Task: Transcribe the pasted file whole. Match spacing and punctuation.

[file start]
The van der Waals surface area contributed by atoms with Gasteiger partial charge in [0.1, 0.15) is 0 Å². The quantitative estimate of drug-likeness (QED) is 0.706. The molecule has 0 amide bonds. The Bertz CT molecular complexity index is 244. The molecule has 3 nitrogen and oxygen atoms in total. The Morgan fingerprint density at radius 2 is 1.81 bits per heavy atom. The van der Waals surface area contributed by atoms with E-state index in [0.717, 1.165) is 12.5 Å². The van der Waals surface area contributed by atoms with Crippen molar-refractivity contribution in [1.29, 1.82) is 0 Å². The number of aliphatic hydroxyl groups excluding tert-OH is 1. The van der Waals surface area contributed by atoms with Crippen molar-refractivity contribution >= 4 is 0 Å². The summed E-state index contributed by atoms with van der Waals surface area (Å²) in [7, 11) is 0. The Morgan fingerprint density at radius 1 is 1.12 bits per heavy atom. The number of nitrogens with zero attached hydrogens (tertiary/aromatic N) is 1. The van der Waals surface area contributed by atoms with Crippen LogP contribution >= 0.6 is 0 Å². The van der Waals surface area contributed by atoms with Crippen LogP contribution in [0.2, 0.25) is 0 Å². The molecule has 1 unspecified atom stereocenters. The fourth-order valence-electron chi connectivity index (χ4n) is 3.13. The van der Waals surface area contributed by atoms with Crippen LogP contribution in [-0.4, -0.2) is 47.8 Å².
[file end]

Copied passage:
The van der Waals surface area contributed by atoms with Gasteiger partial charge in [0.1, 0.15) is 0 Å². The quantitative estimate of drug-likeness (QED) is 0.706. The molecule has 0 amide bonds. The Bertz CT molecular complexity index is 244. The molecule has 3 nitrogen and oxygen atoms in total. The Morgan fingerprint density at radius 2 is 1.81 bits per heavy atom. The van der Waals surface area contributed by atoms with E-state index in [0.717, 1.165) is 12.5 Å². The van der Waals surface area contributed by atoms with Crippen molar-refractivity contribution in [1.29, 1.82) is 0 Å². The number of aliphatic hydroxyl groups excluding tert-OH is 1. The van der Waals surface area contributed by atoms with Crippen molar-refractivity contribution >= 4 is 0 Å². The summed E-state index contributed by atoms with van der Waals surface area (Å²) in [7, 11) is 0. The Morgan fingerprint density at radius 1 is 1.12 bits per heavy atom. The number of nitrogens with zero attached hydrogens (tertiary/aromatic N) is 1. The van der Waals surface area contributed by atoms with Crippen LogP contribution >= 0.6 is 0 Å². The van der Waals surface area contributed by atoms with Crippen LogP contribution in [0.2, 0.25) is 0 Å². The molecule has 1 unspecified atom stereocenters. The fourth-order valence-electron chi connectivity index (χ4n) is 3.13. The van der Waals surface area contributed by atoms with Crippen LogP contribution in [-0.4, -0.2) is 47.8 Å².